It’s the moment when Elvis (Austin Butler) first asserts his independence from the tentacled hold that his manager, Col. Tom Parker (Tom Hanks) has, and, alas, will always have on him. Elvis at this point in his nascent career has been labeled a threat to the American way of life in the conformist 1950s onto which his shimmying, twitching expression of the repressed libido has sprung fully formed and without warning. The tut-tutters were right. And as Elvis breaks into a blistering rendition of “Trouble” after being warned to play it wholesome, the world changes. The civil rights movement and the sexual revolution are distilled into an anthem of defiance and liberation that whips the audience into a frenzy with every thrust of Elvis’ hips, with every curl of his lip, and with every dark glare at the world that can’t quite accept him and yet can’t quite look away. If there were nothing more to Baz Luhrmann’s epic, impressionistic consideration of Elvis’ life, this would suffice. Certainly, it is the moment when Butler makes the part his own, channeling not just the man himself, but also what Elvis still represents to his fans and to the larger culture.
My prediction, it becomes part of the standard playlist for compilations of the greatest musical moments in movie history.
Luhrmann is many things. Disciplined is not one of them. This, however, does not prevent him from making glorious, sometimes messy, spectacles that hearken back to the giddy excesses of Hollywood studios in their golden era. And so it is here. It is a film that, like the man it depicts in fits and starts, has a phenomenal first act, a middling second one, and a third act that makes you want to look away in embarrassed empathy. And even in its failings, it is somehow the perfect apotheosis of the Elvis myth.
That we are not meant to take any fact of the story too literally is conveyed by having our narrator, Parker himself, hooked to an IV and in his hospital gown after a heart attack, wandering an empty casino. This is a film of metaphor as well as history, and Luhrmann uses his mastery of cinematic vernacular to condense the events of Elvis’ life. Hence, there is a literal path between the juke joint where young Elvis spies a blues master and the down-and-dirty dancing that will influence his own stage moves, and the gospel revival tent where the preacher will whip his congregation, and Elvis, into the same sort of ecstatic frenzy the singer himself will induce. This is not a scholarly consideration, this is a visceral joy-ride that nonetheless nails the emotional truths of Elvis’ life, and that raises artistic license to the sublime.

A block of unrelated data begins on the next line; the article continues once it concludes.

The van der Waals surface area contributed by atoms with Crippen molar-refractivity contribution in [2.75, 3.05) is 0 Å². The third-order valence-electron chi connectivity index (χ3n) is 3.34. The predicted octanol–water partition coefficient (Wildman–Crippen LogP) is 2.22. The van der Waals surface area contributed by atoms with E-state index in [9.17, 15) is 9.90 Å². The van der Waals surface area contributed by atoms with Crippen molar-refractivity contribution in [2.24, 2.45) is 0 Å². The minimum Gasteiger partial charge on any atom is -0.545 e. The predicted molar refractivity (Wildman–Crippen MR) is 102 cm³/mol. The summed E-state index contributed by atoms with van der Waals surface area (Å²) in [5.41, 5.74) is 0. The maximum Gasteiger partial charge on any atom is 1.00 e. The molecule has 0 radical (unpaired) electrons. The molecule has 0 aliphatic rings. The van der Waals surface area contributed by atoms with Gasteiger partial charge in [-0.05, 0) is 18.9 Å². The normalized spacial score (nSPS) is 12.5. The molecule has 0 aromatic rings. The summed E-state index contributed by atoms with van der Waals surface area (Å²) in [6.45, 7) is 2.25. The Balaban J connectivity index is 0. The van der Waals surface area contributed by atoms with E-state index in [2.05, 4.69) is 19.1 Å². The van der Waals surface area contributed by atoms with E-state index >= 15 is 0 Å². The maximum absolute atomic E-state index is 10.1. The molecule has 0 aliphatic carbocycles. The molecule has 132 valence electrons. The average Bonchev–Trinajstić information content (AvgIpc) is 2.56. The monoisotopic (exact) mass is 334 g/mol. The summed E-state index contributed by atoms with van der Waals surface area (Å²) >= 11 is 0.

Who cares if Parker was really trying to rebrand Elvis as a family entertainer and small-appliance salesman in what turned into the storied 1968 Elvis comeback special? Aside from the comic relief, and the sight of Hanks in a truly atrocious Christmas sweater, it allows for Luhrmann to reflect Elvis singing a gospel-infused protest song, instead of the treacly Christmas song Parker wanted, onto a picture of Nichelle Nichols as Star Trek’s Lt. Uhura, another icon of groundbreaking cultural change, and one endorsed by Dr. Martin Luther King, Jr. himself.
The tropes of Elvis’ life are covered, though some are given shorter shrift than others. The early days with Hank Snow (David Wenham), whose repugnance at young girls throwing their panties at Elvis onstage summarizes the greater repugnance of the establishment that will shortly follow. The pull Elvis felt to Beale Street’s stars and style are summarized by his frequenting of the Club Handy, where he is given to heart-to-heart conversations with B.B. King (Kelvin Harrison Jr.), which telescope time and space with a very un-Luhrmian economy, while also foreshadowing the twists to come. His intense relationship with his fragile, demanding mother (Helen Thomas) has the faintest whiff of something discomfiting rendered with a similarly un-Luhrmian subtlety, while his relationship with his only wife and mother of his child, Priscilla (Olivia DeJonge), has an unsatisfying superficiality to it.
Kudos to Hanks for stepping outside his comfort zone of good guys for a turn as the unreliable narrator with a questionable moral compass pointed unswervingly at a very personal magnetic pole. Sheathed in jowly prosthetics and a beaky nose, he uses that good good-guy image for the bluster necessary to hornswoggle everyone as he bustles and scuttles through the story of his rapaciousness and narcissism. This was a heavily-accented Dutch refugee, after all, who convinced himself that he had fooled everyone into thinking he was from West Virginia. It saves one of the most heavy-handed moments in the film, as Parker is quietly selling out Elvis to the owners of the International Hotel as his boy is onstage there singing “Suspicious Minds”. For all the subterfuge and calculation, and maybe beause it’s just who Tom Hanks has become on screen, Parker still seems to have some genuine feeling for his golden goose, whose premature death he is sometimes accused of causing.
Also noteworthy are Richard Roxborough as Elvis’ babe-in-the-woods father/business manager, Harrison as the epitome of cool, Alton Mason tearing up the screen as Little Richard, and Kodi-Smitt McPhee as a gawky Jimmie Rogers Snow, who first introduces Elvis to Parker, and, ironically, almost ends his father’s career.
ELVIS is a dazzling bit of showmanship on Luhrmann’s part. Sweeping in both concept and scope, it is a worthy tribute to its subject and his times, as wall as a long-overdue acknowledgment of the part African-American culture played in the making of Elvis Presley.